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The Pure Hell of St. Trinian's (1960)


This second sequel to The Belles of St. Trinian's begins with the inevitable finally happening. The young tearaways of St. Trinian's School have managed to burn the whole building to the ground.

The entire school of 200 pupils is then put on trial for arson at the Old Bailey. It seems that nothing can save them, until glamorous blonde sixth former Rosalie (Julie Alexander) catches the eye of the Judge (Raymond Huntley), hoping to get the school more lenient treatment.

Thanks to Rosalie, the Judge is better disposed towards St. Trinian's by the time a child psychologist and doctor of philosophy, Professor Canford (Cecil Parker), formerly of the University of Baghdad, steps forward with a proposal to build a new school. These girls aren't bad, he argues, they are simply the inevitable product of today's troubled society. All they need is some love. 

At that point the Judge seems to be lost in reverie thinking about Rosalie again. But Professor Canford regains his attention by explaining that he has the backing of a mysterious benefactor who will fund a new building for the school. He has already selected a new headmistress Miss Harker-Packer (Irene Handl) to take over. Under the influence of Rosalie, the Judge agrees to the proposal. The girls are allowed to go free and St. Trinian's is moved to its new home at Hannington Hall.


George Cole as "Flash" Harry

Professor Canford is suspiciously eager to take the sixth form girls on a cultural tour of Greece, funded by his mystery benefactor. But he needs the consent of the civil servants at the Ministry of Education. So Harker-Packer agrees to stage a cultural festival to impress the Ministry and encourage them to give their permission for the trip.

The men from the Ministry are horrified by the resulting festival, but are overruled by their superiors as old-fashioned and out of touch. The St. Trinian's girls' efforts, including an avant garde fashion show and a striptease version of Hamlet, have unexpectedly found favour with Britain's new cultural establishment, and the Ministry is sufficiently impressed to allow the trip to go ahead.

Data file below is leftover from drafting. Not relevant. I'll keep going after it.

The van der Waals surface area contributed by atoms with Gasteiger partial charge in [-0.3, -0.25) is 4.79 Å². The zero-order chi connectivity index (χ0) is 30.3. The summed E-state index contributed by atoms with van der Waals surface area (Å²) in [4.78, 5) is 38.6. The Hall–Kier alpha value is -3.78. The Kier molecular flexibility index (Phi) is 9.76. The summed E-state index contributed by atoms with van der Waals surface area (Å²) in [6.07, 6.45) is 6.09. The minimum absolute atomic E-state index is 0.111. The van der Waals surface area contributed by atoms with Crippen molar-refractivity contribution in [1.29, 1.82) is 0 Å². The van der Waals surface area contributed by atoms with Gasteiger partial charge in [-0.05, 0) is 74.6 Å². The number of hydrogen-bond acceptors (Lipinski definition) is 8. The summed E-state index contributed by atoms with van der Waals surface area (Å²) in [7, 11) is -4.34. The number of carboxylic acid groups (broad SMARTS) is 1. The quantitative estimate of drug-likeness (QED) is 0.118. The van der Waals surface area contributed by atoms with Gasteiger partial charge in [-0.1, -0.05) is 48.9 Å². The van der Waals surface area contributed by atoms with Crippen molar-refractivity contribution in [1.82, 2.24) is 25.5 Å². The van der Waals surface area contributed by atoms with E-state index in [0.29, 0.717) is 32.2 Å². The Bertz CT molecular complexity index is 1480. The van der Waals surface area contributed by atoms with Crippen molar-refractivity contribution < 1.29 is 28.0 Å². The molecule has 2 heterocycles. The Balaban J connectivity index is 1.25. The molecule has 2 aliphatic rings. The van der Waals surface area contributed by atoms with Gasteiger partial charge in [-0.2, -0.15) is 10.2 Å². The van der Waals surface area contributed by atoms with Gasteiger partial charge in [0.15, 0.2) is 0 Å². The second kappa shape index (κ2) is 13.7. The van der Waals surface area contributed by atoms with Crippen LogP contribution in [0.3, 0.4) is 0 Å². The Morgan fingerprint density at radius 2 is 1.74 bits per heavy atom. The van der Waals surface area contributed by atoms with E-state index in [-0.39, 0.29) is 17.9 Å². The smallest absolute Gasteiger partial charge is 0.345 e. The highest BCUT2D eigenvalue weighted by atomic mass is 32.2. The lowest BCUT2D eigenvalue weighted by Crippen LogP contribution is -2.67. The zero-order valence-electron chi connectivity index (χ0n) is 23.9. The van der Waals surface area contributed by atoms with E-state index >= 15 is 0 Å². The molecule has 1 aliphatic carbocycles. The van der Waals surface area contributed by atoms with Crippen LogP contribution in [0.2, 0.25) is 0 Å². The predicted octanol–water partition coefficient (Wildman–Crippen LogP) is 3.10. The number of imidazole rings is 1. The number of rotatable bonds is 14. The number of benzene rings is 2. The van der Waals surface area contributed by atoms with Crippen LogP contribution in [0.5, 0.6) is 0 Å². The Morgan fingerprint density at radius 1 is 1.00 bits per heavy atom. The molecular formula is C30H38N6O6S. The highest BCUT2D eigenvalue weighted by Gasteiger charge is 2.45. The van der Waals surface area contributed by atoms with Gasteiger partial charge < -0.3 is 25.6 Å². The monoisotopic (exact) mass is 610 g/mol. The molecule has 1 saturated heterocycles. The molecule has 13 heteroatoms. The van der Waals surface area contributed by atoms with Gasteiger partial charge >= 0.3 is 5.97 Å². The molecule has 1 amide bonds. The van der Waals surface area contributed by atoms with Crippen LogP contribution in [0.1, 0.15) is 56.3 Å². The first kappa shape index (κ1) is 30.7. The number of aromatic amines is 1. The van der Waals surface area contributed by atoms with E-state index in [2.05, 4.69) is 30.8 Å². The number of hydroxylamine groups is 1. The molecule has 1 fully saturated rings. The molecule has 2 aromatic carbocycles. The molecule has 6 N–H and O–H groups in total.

Inevitably the local police force, never St. Trinian's greatest fans, become suspicious about the girls' impending tour of Greece. Superintendent Kemp-Bird (Lloyd Lamble) is on the verge of finally marrying his very long term (sixteen years now) fiancée Sergeant Ruby Gates (Joyce Grenfell). But he decides to postpone their wedding and sends Gates to join the school party on their voyage instead, where she stows away on a lifeboat. 

Also on board the yacht for the cultural tour are the school's former boot boy "Flash" Harry (George Cole) and Professor Canford's shady colleague Alphonse (Sid James). As the yacht nears its destination, it seems that the St. Trinian's tour is heading not for Greece, but for somewhere in the Middle East. Canford is in fact secretly working for a sultan, who wants the sixth form girls for his harem. When they protest, Flash Harry and Ruby Gates are cast adrift in a lifeboat, together with Canford, and end up stranded on a desert island. 

When the Ministry of Education learns about the situation, the Minister decides that the St. Trinian's girls have to be rescued in order to avert a crisis. But the only British Army soldiers in the area are a mobile bath unit, led by an officer (Nicholas Phipps) more interested in overseeing the next shipment of Scotch than in seeing any action. Will the bath unit be able to save the day and clean up? Or will the unruly terrors of the St. Trinian's fourth form be more successful?


St. Trinian's girls, including Edina Ronay (2nd from right)

Although there were five films in total in the original St. Trinian's series, the first three films sit together as a complementary set, before things started to go off the rails with the fourth and fifth instalments. 

The Belles of St. Trinian'sBlue Murder at St. Trinian's and The Pure Hell of St. Trinian's all have similar themes, interests and styles, as well as using a shared set of actors and characters, and sometimes even the same jokes.

The Pure Hell of St. Trinian's begins with a joke recycled from the first film. As the school burns to the ground, the narrator tells us:

The moral of our story at the beginning is found,
There's sure to be trouble, when there's arson around.


This is a repeat of Alastair Sim's line as Miss Fritton in The Belles of St. Trinian's that "I cannot afford to have continual arson about in my school!"